03/18/2010 05:12 am ET | Updated May 25, 2011

Mickey Becomes a Rat And We All Like It: Why Are Our Heroes All Dark?

As a kid I loved Mickey Mouse -- his high, shrill voice, and his madcap love of life. I wanted to be a mouseketeer and join all those nice, well-kept kids on the Disney TV show who seemed to embody the ideals of what America was all about.

But what's happened to Mickey? I read today that Disney is about to launch a new Mickey video game in which our hero's sunny personality is going "dark side." Mickey, that loveable mouse, will become a rodent and wander through a cartoon wasteland meeting bitter and disappointed characters who resent his success. In making Mickey more sinister, Disney follows in a trend toward media characters who are no longer Mr. Nice Guys. Now television doctors like House, cutthroat lawyers like Glenn Close in Damages, grumpy comedians like Larry David, and philandering working fathers like Don Draper in Madmen -- all have deeply dark, self-destructive sides to them.

When I was growing up and loving Mickey, television characters were meant to be role models of normality and sanity. I and many of my generation grew up feeling that families like those in Leave it to Beaver and Ozzie and Harriet had their ups and downs but were basically havens in a heartless world. Fathers never lost their tempers and always knew, while mothers kept their quiet wisdom and love in their suburban kitchens. Cowboys were good, and the bad guys were bad, and there was no confusing the two.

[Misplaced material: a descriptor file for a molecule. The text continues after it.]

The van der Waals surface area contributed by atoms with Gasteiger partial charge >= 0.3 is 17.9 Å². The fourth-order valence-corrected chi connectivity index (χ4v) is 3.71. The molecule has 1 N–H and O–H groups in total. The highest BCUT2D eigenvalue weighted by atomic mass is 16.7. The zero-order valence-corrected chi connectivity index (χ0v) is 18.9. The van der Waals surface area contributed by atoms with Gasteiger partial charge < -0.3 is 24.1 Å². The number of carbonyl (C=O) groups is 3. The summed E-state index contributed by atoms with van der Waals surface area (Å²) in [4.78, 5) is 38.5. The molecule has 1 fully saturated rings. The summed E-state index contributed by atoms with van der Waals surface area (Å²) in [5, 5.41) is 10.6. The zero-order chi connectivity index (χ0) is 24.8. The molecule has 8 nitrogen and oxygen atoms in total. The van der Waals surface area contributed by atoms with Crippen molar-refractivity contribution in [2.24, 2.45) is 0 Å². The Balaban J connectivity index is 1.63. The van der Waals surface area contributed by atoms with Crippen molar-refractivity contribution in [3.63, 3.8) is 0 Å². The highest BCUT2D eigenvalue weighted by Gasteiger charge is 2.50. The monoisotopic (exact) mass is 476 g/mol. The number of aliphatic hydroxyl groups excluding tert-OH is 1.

Of course, my own family living in the multicultural Bronx lived in a walk-up apartment utterly unlike the suburban world I saw on television. My dad worked in a factory and there was only one bedroom in our apartment and surely no den for him to smoke his pipe in. My mom took in sewing to make ends meet, and wasn't the leisurely homemaker that Lassie's Mom was. While it was comforting to see those ideal images, it was also confusing. While they had no dark side, we certainly did. My Dad yelled, my Mom was depressed, both of them were disabled, and I was not particularly agreeable myself.

Now our television shows are filled with confused men and women who philander, masturbate, harbor homicidal thoughts if not actions, take drugs freely, have anonymous sex, sabotage others and abuse themselves. And we like that.

When I was a kid I desperately wanted the normality I saw on TV. It was a strange normal though, with talking mice and unreal people -- but it was something to aspire to. Yet there is a comfort now in the idea that Don Draper and House are no better or worse than I am. They, like all of us, have to live in a morally ambiguous world in which there is no bright star showing the way to the right road. It's tough being a human, or a mouse, and maybe our dark sides, if we acknowledge them, will show us the light.